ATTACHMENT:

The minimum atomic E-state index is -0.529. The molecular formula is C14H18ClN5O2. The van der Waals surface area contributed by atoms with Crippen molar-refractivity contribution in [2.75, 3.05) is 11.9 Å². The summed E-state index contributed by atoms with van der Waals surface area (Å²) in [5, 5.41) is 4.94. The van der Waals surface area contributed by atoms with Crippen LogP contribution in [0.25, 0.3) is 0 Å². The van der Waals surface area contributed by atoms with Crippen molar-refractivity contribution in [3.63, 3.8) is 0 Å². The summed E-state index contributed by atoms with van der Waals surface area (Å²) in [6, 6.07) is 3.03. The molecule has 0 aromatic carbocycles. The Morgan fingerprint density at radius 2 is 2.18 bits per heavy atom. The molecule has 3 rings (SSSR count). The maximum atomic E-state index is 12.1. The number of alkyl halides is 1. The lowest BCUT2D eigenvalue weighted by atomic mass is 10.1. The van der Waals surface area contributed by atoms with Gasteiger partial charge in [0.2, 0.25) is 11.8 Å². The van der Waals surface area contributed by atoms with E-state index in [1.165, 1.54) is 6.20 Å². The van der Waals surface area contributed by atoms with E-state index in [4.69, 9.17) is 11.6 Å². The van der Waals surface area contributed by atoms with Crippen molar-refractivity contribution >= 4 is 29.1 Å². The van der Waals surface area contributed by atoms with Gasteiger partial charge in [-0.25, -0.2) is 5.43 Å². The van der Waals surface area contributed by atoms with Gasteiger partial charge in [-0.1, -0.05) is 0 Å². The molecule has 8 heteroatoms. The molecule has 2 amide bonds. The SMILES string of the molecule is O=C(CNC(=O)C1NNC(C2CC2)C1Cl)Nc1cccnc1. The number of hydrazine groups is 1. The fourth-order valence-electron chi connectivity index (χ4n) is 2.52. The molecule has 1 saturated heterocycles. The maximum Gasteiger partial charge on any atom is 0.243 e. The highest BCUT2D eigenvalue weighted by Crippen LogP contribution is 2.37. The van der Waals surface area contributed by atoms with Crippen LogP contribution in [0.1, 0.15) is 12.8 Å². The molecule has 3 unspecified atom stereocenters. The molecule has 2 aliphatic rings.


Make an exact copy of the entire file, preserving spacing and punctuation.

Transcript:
The minimum atomic E-state index is -0.529. The molecular formula is C14H18ClN5O2. The van der Waals surface area contributed by atoms with Crippen molar-refractivity contribution in [2.75, 3.05) is 11.9 Å². The summed E-state index contributed by atoms with van der Waals surface area (Å²) in [5, 5.41) is 4.94. The van der Waals surface area contributed by atoms with Crippen LogP contribution in [0.25, 0.3) is 0 Å². The van der Waals surface area contributed by atoms with Crippen molar-refractivity contribution in [3.63, 3.8) is 0 Å². The summed E-state index contributed by atoms with van der Waals surface area (Å²) in [6, 6.07) is 3.03. The molecule has 0 aromatic carbocycles. The Morgan fingerprint density at radius 2 is 2.18 bits per heavy atom. The molecule has 3 rings (SSSR count). The maximum atomic E-state index is 12.1. The number of alkyl halides is 1. The lowest BCUT2D eigenvalue weighted by atomic mass is 10.1. The van der Waals surface area contributed by atoms with Gasteiger partial charge in [0.2, 0.25) is 11.8 Å². The van der Waals surface area contributed by atoms with E-state index in [1.165, 1.54) is 6.20 Å². The van der Waals surface area contributed by atoms with E-state index in [4.69, 9.17) is 11.6 Å². The van der Waals surface area contributed by atoms with Crippen molar-refractivity contribution >= 4 is 29.1 Å². The van der Waals surface area contributed by atoms with Gasteiger partial charge in [-0.25, -0.2) is 5.43 Å². The van der Waals surface area contributed by atoms with Gasteiger partial charge in [-0.1, -0.05) is 0 Å². The molecule has 8 heteroatoms. The molecule has 2 amide bonds. The SMILES string of the molecule is O=C(CNC(=O)C1NNC(C2CC2)C1Cl)Nc1cccnc1. The number of hydrazine groups is 1. The fourth-order valence-electron chi connectivity index (χ4n) is 2.52. The molecule has 1 saturated heterocycles. The maximum Gasteiger partial charge on any atom is 0.243 e. The highest BCUT2D eigenvalue weighted by Crippen LogP contribution is 2.37. The van der Waals surface area contributed by atoms with Crippen LogP contribution in [0.1, 0.15) is 12.8 Å². The molecule has 3 unspecified atom stereocenters. The molecule has 2 aliphatic rings.